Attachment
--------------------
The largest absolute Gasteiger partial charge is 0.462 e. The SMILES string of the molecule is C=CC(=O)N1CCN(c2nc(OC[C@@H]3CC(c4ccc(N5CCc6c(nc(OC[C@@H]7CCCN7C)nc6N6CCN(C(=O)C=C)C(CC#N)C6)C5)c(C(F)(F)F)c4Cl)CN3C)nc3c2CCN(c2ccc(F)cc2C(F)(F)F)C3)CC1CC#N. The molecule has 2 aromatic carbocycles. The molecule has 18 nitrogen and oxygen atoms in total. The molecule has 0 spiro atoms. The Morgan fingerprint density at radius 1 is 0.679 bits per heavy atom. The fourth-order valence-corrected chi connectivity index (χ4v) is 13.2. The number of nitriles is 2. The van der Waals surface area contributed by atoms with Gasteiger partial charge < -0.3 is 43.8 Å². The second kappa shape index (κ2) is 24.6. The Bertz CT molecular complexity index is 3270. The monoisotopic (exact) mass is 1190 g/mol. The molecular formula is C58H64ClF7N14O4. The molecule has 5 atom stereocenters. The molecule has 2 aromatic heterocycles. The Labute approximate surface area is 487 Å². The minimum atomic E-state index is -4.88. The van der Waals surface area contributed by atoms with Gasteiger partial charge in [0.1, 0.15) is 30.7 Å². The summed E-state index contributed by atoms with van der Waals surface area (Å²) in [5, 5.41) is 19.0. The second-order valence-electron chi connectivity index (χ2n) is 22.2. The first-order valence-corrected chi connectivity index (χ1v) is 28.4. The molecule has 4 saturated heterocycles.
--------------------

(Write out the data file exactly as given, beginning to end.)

The largest absolute Gasteiger partial charge is 0.462 e. The SMILES string of the molecule is C=CC(=O)N1CCN(c2nc(OC[C@@H]3CC(c4ccc(N5CCc6c(nc(OC[C@@H]7CCCN7C)nc6N6CCN(C(=O)C=C)C(CC#N)C6)C5)c(C(F)(F)F)c4Cl)CN3C)nc3c2CCN(c2ccc(F)cc2C(F)(F)F)C3)CC1CC#N. The molecule has 2 aromatic carbocycles. The molecule has 18 nitrogen and oxygen atoms in total. The molecule has 0 spiro atoms. The Morgan fingerprint density at radius 1 is 0.679 bits per heavy atom. The fourth-order valence-corrected chi connectivity index (χ4v) is 13.2. The number of nitriles is 2. The van der Waals surface area contributed by atoms with Gasteiger partial charge < -0.3 is 43.8 Å². The second kappa shape index (κ2) is 24.6. The Bertz CT molecular complexity index is 3270. The monoisotopic (exact) mass is 1190 g/mol. The molecular formula is C58H64ClF7N14O4. The molecule has 5 atom stereocenters. The molecule has 2 aromatic heterocycles. The Labute approximate surface area is 487 Å². The minimum atomic E-state index is -4.88. The van der Waals surface area contributed by atoms with Gasteiger partial charge in [0.1, 0.15) is 30.7 Å². The summed E-state index contributed by atoms with van der Waals surface area (Å²) in [5, 5.41) is 19.0. The second-order valence-electron chi connectivity index (χ2n) is 22.2. The first-order valence-corrected chi connectivity index (χ1v) is 28.4. The molecule has 4 saturated heterocycles.